Dealing With Hazards Toolbox Talk

Understand the general hazards while working on a construction site, how to identify them, and what to do about them.

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Dealing With Hazards Safety talk

Because of the nature of the job, construction work is much more dangerous than almost any other line of work possible. You are constantly dealing with heavy machinery and potentially dangerous chemicals and materials. These things can cause bodily harm to you and the people around you if not handled properly. In this article, we will discuss how you can deal with the safety hazards at your job site.

Deal With Hazards Properly

One of the worst things a supervisor or site manager can do is task employees with working around a hazard rather than addressing it properly. Unfortunately, this happens far too often in the construction industry. These issues should be addressed immediately, not thrown on the back burner. Here are some examples:

  • A piece of metal is sticking up out of the ground in a work area on a construction site. An employee lets his fellow workers know of the presence of the metal; however, that is all the action that is taken. Anyone walking through that area still has to deal with that hazard. A more effective response would be to call a piece of heavy equipment over to remove the metal from the ground.
  • A leaky pipe is causing a wet spot on a factory floor. The leak was spotted months ago, but the only response was to put a sign up warning personnel of slick conditions. Taking the time to fix the pipe properly ensures employees do not slip on the wet conditions.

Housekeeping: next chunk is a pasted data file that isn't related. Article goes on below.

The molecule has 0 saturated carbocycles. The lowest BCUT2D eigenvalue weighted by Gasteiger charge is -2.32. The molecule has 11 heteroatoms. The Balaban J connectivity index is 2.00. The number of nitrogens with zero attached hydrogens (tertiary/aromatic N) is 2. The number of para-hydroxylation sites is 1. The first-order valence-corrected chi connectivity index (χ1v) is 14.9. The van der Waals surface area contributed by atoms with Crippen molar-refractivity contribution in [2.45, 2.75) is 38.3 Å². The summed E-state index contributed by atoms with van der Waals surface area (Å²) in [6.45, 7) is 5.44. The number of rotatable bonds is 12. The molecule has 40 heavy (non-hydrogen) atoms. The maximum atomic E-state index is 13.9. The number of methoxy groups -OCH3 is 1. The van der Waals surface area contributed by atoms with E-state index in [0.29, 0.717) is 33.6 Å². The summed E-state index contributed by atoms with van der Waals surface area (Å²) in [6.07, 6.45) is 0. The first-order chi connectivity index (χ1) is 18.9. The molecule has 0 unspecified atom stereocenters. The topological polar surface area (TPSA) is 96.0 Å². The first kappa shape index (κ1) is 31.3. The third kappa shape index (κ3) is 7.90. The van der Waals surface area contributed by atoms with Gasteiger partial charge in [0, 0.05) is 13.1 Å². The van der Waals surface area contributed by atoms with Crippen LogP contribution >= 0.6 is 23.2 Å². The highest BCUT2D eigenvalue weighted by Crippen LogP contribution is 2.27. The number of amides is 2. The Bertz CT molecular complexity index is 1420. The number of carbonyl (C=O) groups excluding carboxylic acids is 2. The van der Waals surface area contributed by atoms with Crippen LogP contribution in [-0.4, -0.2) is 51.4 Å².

• You see a coworker backing up in a skid steer every time they do a certain work task without a spotter. Being more experienced, you know that he is backing up blindly and if anything or anyone would be in his path of travel, they would definitely be struck. You make a mental note to avoid his work area. Instead of just making a mental note to yourself to stay away, take the time to have a conversation with the individual to discuss a safer and more efficient way to complete the task.
  • The point is, you shouldn’t just ‘deal’ with hazards. You should make a concerted effort to completely get rid of hazards altogether. Simply relying on our co-workers to avoid the hazards themselves is a recipe for disaster.

    What are Some of the Hazards of a Construction Site

    As we mentioned at the top of the toolbox talk, working constriction is dangerous by nature. Many work-place hazards can be dealt with before they cause issues but some hazards simply come with the job. It’s up to both the employee and the company to successfully mitigate these hazards through training and attentiveness. Here are some of the most common hazards of a construction site:

    Height

    According to recent research, over a quarter of worker fatalities were from a fall of height. This means working at height is the most common cause of fatal injuries to workers. If you are a supervisor, you need to be sure that all of your employees who work at height are thoroughly trained and experienced to do the job. You also need to be sure the proper equipment is involved. Here are some of the ways you can avoid an accident: